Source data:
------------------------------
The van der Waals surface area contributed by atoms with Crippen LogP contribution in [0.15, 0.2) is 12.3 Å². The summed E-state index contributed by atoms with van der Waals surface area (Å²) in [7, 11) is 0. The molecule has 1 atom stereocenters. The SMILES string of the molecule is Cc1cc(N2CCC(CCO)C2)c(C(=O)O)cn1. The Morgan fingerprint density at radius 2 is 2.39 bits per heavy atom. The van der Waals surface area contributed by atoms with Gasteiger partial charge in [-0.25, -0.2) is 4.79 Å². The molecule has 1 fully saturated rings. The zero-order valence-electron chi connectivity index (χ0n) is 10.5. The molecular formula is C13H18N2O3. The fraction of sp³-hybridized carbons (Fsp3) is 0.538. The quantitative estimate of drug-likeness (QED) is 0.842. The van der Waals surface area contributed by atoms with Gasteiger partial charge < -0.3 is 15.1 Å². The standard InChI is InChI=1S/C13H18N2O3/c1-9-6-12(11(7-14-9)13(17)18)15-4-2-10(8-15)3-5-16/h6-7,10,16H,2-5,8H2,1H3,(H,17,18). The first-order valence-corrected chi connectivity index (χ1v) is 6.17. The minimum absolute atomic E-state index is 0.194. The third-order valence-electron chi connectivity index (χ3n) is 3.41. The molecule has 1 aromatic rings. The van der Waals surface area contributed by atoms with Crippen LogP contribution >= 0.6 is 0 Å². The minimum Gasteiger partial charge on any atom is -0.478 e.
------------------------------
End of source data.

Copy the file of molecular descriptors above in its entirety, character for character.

The van der Waals surface area contributed by atoms with Crippen LogP contribution in [0.15, 0.2) is 12.3 Å². The summed E-state index contributed by atoms with van der Waals surface area (Å²) in [7, 11) is 0. The molecule has 1 atom stereocenters. The SMILES string of the molecule is Cc1cc(N2CCC(CCO)C2)c(C(=O)O)cn1. The Morgan fingerprint density at radius 2 is 2.39 bits per heavy atom. The van der Waals surface area contributed by atoms with Gasteiger partial charge in [-0.25, -0.2) is 4.79 Å². The molecule has 1 fully saturated rings. The zero-order valence-electron chi connectivity index (χ0n) is 10.5. The molecular formula is C13H18N2O3. The fraction of sp³-hybridized carbons (Fsp3) is 0.538. The quantitative estimate of drug-likeness (QED) is 0.842. The van der Waals surface area contributed by atoms with Gasteiger partial charge < -0.3 is 15.1 Å². The standard InChI is InChI=1S/C13H18N2O3/c1-9-6-12(11(7-14-9)13(17)18)15-4-2-10(8-15)3-5-16/h6-7,10,16H,2-5,8H2,1H3,(H,17,18). The first-order valence-corrected chi connectivity index (χ1v) is 6.17. The minimum absolute atomic E-state index is 0.194. The third-order valence-electron chi connectivity index (χ3n) is 3.41. The molecule has 1 aromatic rings. The van der Waals surface area contributed by atoms with Crippen LogP contribution >= 0.6 is 0 Å². The minimum Gasteiger partial charge on any atom is -0.478 e.